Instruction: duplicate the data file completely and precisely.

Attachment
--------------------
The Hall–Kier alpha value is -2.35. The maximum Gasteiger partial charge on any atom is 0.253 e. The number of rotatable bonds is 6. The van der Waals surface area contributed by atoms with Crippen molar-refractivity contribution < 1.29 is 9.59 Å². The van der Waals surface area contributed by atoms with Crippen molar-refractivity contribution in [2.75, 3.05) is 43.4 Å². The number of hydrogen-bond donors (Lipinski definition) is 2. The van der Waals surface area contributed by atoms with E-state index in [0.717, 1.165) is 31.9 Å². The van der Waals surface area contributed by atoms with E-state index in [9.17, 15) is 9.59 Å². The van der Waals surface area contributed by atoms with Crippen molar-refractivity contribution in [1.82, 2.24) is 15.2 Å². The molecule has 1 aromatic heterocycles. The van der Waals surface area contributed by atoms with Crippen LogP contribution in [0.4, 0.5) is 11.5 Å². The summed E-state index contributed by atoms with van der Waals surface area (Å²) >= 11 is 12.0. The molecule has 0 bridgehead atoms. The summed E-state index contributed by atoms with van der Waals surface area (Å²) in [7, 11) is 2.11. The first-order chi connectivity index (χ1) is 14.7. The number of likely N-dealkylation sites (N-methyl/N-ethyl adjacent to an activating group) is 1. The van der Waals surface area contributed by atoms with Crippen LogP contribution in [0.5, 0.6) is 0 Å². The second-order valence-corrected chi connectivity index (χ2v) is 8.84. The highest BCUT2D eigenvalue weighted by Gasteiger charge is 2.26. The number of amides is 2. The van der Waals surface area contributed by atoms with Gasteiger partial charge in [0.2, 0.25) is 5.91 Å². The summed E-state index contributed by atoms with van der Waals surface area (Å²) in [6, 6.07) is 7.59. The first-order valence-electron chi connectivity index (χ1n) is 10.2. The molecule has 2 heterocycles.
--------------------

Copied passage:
The Hall–Kier alpha value is -2.35. The maximum Gasteiger partial charge on any atom is 0.253 e. The number of rotatable bonds is 6. The van der Waals surface area contributed by atoms with Crippen molar-refractivity contribution < 1.29 is 9.59 Å². The van der Waals surface area contributed by atoms with Crippen molar-refractivity contribution in [2.75, 3.05) is 43.4 Å². The number of hydrogen-bond donors (Lipinski definition) is 2. The van der Waals surface area contributed by atoms with E-state index in [0.717, 1.165) is 31.9 Å². The van der Waals surface area contributed by atoms with E-state index in [9.17, 15) is 9.59 Å². The van der Waals surface area contributed by atoms with Crippen molar-refractivity contribution in [1.82, 2.24) is 15.2 Å². The molecule has 1 aromatic heterocycles. The van der Waals surface area contributed by atoms with Crippen LogP contribution in [0.4, 0.5) is 11.5 Å². The summed E-state index contributed by atoms with van der Waals surface area (Å²) >= 11 is 12.0. The molecule has 0 bridgehead atoms. The summed E-state index contributed by atoms with van der Waals surface area (Å²) in [7, 11) is 2.11. The first-order chi connectivity index (χ1) is 14.7. The number of likely N-dealkylation sites (N-methyl/N-ethyl adjacent to an activating group) is 1. The van der Waals surface area contributed by atoms with Crippen LogP contribution in [0.5, 0.6) is 0 Å². The second-order valence-corrected chi connectivity index (χ2v) is 8.84. The highest BCUT2D eigenvalue weighted by Gasteiger charge is 2.26. The number of amides is 2. The van der Waals surface area contributed by atoms with Gasteiger partial charge in [0.2, 0.25) is 5.91 Å². The summed E-state index contributed by atoms with van der Waals surface area (Å²) in [6, 6.07) is 7.59. The first-order valence-electron chi connectivity index (χ1n) is 10.2. The molecule has 2 heterocycles.